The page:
No stranger to September heartbreak, Western Bulldogs legend Chris Grant has urged his charges to seize their moment in the AFL grand final against Melbourne.
Grant, a favourite son of the west, will present the Bulldogs with the premiership cup should they prevail in Saturday's decider in Perth.
Having been on the Dogs' staff in 2016 when they broke their premiership drought, the 48-year-old now serves as their head of football.
As he wryly admits, presenting the cup is about as close as he'll get to the silverware given his decorated 341-game career didn't include a grand final.
Grant played in the 1997 Bulldogs side which fell to eventual premiers Adelaide by two points in a preliminary final. Days later, he polled maximum votes in the Brownlow Medal count but was ineligible because of a contentious suspension.
With Melbourne the sentimental favourites as they look to win their first flag in 57 years, Grant says a second premiership in five years would still mean the world for the success-starved Bulldogs faithful.
"It's such an amazing and surreal experience to have the colours of your club involved in grand final day. It's a very, very different feeling to any other final for a lot of different reasons," he said.
"It doesn't matter when your team's in it, it's a privilege. This is only the fourth time in our whole history that we've been involved in a VFL or an AFL grand final.
"They don't come around very often so you make the most of your opportunities when you're there."
Both teams will train behind closed doors at Optus Stadium on Wednesday as they ramp up their preparations for the historic Perth showdown.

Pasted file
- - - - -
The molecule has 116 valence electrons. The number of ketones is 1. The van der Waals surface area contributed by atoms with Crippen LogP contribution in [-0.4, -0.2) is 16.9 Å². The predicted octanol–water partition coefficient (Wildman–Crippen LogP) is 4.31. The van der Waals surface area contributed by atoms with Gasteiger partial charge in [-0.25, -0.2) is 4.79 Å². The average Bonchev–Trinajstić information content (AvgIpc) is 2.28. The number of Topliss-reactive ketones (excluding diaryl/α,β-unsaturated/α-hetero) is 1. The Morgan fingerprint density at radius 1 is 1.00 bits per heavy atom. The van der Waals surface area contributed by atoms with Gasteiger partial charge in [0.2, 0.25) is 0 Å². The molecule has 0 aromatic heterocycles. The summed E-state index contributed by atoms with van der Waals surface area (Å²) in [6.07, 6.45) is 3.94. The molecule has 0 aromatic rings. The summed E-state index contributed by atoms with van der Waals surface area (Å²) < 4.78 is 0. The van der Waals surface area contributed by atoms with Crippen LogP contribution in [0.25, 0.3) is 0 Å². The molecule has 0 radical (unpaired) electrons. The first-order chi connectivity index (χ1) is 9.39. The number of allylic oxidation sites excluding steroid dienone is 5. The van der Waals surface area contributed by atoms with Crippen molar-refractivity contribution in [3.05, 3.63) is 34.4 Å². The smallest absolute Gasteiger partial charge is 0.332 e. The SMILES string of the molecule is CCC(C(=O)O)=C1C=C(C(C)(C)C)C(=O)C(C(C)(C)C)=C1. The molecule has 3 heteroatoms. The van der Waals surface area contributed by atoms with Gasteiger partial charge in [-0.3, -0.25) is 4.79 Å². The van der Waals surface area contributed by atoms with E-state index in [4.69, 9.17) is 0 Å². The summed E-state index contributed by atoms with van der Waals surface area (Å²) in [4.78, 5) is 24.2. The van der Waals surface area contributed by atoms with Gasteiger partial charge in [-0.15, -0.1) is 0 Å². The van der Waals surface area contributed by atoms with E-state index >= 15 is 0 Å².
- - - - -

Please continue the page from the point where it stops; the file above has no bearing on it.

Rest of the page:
Grant said Alex Keath (hamstring) and Cody Weightman (concussion) were both tracking well, with tough selection calls likely to be communicated to the players on Wednesday night.
Should Melbourne win, they'll be presented with the premiership cup by former captain Garry Lyon, who Grant described as a childhood hero.
Lyon will be on media duties with Fox Footy earlier on grand final day but by the time the ball is bounced, he'll be watching purely as a Demons diehard.
"I'll be a rusted-on nuffie Melbourne supporter for the game, no doubt about it," he said.
"You just take yourself back to 2016 and you see what it did for the Western Bulldogs ... I want that feeling and all Melbourne supporters are the same.
"All supporters of teams who have been through what we've been through, it gets to a stage where you go 'is it ever going to get better?'
"But you get some people who are ready to take on the challenge, Peter Jackson and Paul Roos and Simon Goodwin, and start making good drafting decisions ... and there's hope. You've just got to make good decisions."
Australian Associated Press